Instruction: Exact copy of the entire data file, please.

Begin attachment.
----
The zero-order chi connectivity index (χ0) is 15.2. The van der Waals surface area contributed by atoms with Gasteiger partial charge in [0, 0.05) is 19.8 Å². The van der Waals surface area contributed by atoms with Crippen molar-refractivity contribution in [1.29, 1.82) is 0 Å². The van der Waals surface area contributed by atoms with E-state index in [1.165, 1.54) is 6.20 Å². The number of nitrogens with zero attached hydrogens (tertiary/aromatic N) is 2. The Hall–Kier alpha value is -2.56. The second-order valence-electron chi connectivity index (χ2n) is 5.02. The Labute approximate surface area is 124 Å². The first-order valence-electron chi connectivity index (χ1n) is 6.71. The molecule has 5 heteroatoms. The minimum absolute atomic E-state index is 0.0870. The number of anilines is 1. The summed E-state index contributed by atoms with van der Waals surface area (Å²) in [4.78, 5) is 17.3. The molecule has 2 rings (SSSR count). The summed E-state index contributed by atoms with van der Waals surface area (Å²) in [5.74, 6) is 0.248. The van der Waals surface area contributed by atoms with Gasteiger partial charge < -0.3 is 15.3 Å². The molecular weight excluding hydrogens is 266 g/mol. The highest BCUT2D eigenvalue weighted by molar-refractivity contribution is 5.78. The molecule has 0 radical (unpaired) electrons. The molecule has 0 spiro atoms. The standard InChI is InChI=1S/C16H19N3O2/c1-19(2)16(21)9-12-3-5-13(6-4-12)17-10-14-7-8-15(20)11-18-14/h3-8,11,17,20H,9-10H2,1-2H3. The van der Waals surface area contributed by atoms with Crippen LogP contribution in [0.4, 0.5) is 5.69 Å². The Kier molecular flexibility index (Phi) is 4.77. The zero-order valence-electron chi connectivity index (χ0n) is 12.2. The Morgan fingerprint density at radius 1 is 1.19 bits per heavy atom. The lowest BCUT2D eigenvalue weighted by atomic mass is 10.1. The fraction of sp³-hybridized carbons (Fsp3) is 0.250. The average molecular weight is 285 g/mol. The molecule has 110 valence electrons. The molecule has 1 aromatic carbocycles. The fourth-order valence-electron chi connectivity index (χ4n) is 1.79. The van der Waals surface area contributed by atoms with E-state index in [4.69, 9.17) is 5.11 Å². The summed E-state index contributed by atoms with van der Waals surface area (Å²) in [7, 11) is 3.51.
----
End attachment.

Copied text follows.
The zero-order chi connectivity index (χ0) is 15.2. The van der Waals surface area contributed by atoms with Gasteiger partial charge in [0, 0.05) is 19.8 Å². The van der Waals surface area contributed by atoms with Crippen molar-refractivity contribution in [1.29, 1.82) is 0 Å². The van der Waals surface area contributed by atoms with E-state index in [1.165, 1.54) is 6.20 Å². The number of nitrogens with zero attached hydrogens (tertiary/aromatic N) is 2. The Hall–Kier alpha value is -2.56. The second-order valence-electron chi connectivity index (χ2n) is 5.02. The Labute approximate surface area is 124 Å². The first-order valence-electron chi connectivity index (χ1n) is 6.71. The molecule has 5 heteroatoms. The minimum absolute atomic E-state index is 0.0870. The number of anilines is 1. The summed E-state index contributed by atoms with van der Waals surface area (Å²) in [4.78, 5) is 17.3. The molecule has 2 rings (SSSR count). The summed E-state index contributed by atoms with van der Waals surface area (Å²) in [5.74, 6) is 0.248. The van der Waals surface area contributed by atoms with Gasteiger partial charge < -0.3 is 15.3 Å². The molecular weight excluding hydrogens is 266 g/mol. The highest BCUT2D eigenvalue weighted by molar-refractivity contribution is 5.78. The molecule has 0 radical (unpaired) electrons. The molecule has 0 spiro atoms. The standard InChI is InChI=1S/C16H19N3O2/c1-19(2)16(21)9-12-3-5-13(6-4-12)17-10-14-7-8-15(20)11-18-14/h3-8,11,17,20H,9-10H2,1-2H3. The van der Waals surface area contributed by atoms with Crippen LogP contribution in [0.4, 0.5) is 5.69 Å². The Kier molecular flexibility index (Phi) is 4.77. The zero-order valence-electron chi connectivity index (χ0n) is 12.2. The Morgan fingerprint density at radius 1 is 1.19 bits per heavy atom. The lowest BCUT2D eigenvalue weighted by atomic mass is 10.1. The fraction of sp³-hybridized carbons (Fsp3) is 0.250. The average molecular weight is 285 g/mol. The molecule has 110 valence electrons. The molecule has 1 aromatic carbocycles. The fourth-order valence-electron chi connectivity index (χ4n) is 1.79. The van der Waals surface area contributed by atoms with E-state index in [4.69, 9.17) is 5.11 Å². The summed E-state index contributed by atoms with van der Waals surface area (Å²) in [7, 11) is 3.51.